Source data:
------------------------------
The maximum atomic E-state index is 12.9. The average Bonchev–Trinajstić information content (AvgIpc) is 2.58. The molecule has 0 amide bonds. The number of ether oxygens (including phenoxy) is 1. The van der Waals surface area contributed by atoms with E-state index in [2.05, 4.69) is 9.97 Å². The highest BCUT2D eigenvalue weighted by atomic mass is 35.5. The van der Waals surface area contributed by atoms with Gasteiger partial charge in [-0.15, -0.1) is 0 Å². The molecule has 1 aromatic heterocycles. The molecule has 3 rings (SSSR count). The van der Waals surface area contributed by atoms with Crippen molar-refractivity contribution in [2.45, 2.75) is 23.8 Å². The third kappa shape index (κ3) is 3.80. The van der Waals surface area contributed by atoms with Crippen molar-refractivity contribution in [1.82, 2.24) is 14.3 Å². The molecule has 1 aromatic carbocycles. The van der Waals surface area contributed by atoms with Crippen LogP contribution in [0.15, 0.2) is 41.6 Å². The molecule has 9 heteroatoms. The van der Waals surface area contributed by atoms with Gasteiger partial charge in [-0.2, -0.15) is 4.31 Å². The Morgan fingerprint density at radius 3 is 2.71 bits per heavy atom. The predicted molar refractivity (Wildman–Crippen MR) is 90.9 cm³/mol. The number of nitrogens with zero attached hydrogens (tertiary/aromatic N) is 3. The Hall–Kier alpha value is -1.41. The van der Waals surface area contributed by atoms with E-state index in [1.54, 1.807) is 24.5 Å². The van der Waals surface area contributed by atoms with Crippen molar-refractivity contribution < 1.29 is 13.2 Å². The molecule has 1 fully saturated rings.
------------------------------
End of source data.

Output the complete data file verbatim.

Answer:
The maximum atomic E-state index is 12.9. The average Bonchev–Trinajstić information content (AvgIpc) is 2.58. The molecule has 0 amide bonds. The number of ether oxygens (including phenoxy) is 1. The van der Waals surface area contributed by atoms with E-state index in [2.05, 4.69) is 9.97 Å². The highest BCUT2D eigenvalue weighted by atomic mass is 35.5. The van der Waals surface area contributed by atoms with Gasteiger partial charge in [-0.15, -0.1) is 0 Å². The molecule has 1 aromatic heterocycles. The molecule has 3 rings (SSSR count). The van der Waals surface area contributed by atoms with Crippen molar-refractivity contribution in [2.45, 2.75) is 23.8 Å². The third kappa shape index (κ3) is 3.80. The van der Waals surface area contributed by atoms with Crippen molar-refractivity contribution in [1.82, 2.24) is 14.3 Å². The molecule has 1 aromatic carbocycles. The van der Waals surface area contributed by atoms with Crippen LogP contribution in [0.15, 0.2) is 41.6 Å². The molecule has 9 heteroatoms. The van der Waals surface area contributed by atoms with Gasteiger partial charge in [-0.2, -0.15) is 4.31 Å². The Morgan fingerprint density at radius 3 is 2.71 bits per heavy atom. The predicted molar refractivity (Wildman–Crippen MR) is 90.9 cm³/mol. The number of nitrogens with zero attached hydrogens (tertiary/aromatic N) is 3. The Hall–Kier alpha value is -1.41. The van der Waals surface area contributed by atoms with E-state index in [1.54, 1.807) is 24.5 Å². The van der Waals surface area contributed by atoms with Crippen molar-refractivity contribution < 1.29 is 13.2 Å². The molecule has 1 fully saturated rings.